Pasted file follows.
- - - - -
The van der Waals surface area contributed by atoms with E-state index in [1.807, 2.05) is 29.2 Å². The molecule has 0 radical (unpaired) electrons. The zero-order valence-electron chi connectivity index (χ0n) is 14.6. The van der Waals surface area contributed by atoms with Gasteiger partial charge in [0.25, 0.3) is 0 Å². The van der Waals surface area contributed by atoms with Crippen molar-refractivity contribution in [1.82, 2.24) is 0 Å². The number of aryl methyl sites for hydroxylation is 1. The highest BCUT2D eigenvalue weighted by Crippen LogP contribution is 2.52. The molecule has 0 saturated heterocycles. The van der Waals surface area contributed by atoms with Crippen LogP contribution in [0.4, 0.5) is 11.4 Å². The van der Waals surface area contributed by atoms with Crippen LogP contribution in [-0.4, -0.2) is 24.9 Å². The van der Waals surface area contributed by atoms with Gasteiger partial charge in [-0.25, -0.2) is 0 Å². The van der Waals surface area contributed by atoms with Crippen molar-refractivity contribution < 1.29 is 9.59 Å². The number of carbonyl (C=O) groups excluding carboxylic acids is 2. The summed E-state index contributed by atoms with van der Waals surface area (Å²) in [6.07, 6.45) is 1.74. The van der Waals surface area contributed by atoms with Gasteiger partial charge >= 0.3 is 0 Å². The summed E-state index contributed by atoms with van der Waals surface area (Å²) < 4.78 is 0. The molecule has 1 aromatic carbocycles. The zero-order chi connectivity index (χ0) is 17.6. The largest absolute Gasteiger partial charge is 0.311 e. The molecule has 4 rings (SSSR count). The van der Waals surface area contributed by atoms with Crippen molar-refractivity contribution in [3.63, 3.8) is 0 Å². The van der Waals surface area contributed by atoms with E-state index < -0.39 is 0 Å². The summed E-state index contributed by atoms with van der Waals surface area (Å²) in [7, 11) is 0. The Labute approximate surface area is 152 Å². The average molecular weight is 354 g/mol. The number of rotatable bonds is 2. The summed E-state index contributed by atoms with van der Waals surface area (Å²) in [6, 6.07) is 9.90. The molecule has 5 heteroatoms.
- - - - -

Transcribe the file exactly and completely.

The van der Waals surface area contributed by atoms with E-state index in [1.807, 2.05) is 29.2 Å². The molecule has 0 radical (unpaired) electrons. The zero-order valence-electron chi connectivity index (χ0n) is 14.6. The van der Waals surface area contributed by atoms with Gasteiger partial charge in [0.25, 0.3) is 0 Å². The van der Waals surface area contributed by atoms with Crippen molar-refractivity contribution in [1.82, 2.24) is 0 Å². The number of aryl methyl sites for hydroxylation is 1. The highest BCUT2D eigenvalue weighted by Crippen LogP contribution is 2.52. The molecule has 0 saturated heterocycles. The van der Waals surface area contributed by atoms with Crippen LogP contribution in [0.4, 0.5) is 11.4 Å². The van der Waals surface area contributed by atoms with Crippen LogP contribution in [-0.4, -0.2) is 24.9 Å². The van der Waals surface area contributed by atoms with Gasteiger partial charge in [-0.25, -0.2) is 0 Å². The van der Waals surface area contributed by atoms with Crippen molar-refractivity contribution < 1.29 is 9.59 Å². The number of carbonyl (C=O) groups excluding carboxylic acids is 2. The summed E-state index contributed by atoms with van der Waals surface area (Å²) in [6.07, 6.45) is 1.74. The van der Waals surface area contributed by atoms with Gasteiger partial charge >= 0.3 is 0 Å². The summed E-state index contributed by atoms with van der Waals surface area (Å²) < 4.78 is 0. The molecule has 1 aromatic carbocycles. The zero-order chi connectivity index (χ0) is 17.6. The largest absolute Gasteiger partial charge is 0.311 e. The molecule has 4 rings (SSSR count). The van der Waals surface area contributed by atoms with Crippen molar-refractivity contribution in [3.63, 3.8) is 0 Å². The van der Waals surface area contributed by atoms with E-state index < -0.39 is 0 Å². The summed E-state index contributed by atoms with van der Waals surface area (Å²) in [7, 11) is 0. The Labute approximate surface area is 152 Å². The average molecular weight is 354 g/mol. The number of rotatable bonds is 2. The summed E-state index contributed by atoms with van der Waals surface area (Å²) in [6, 6.07) is 9.90. The molecule has 5 heteroatoms.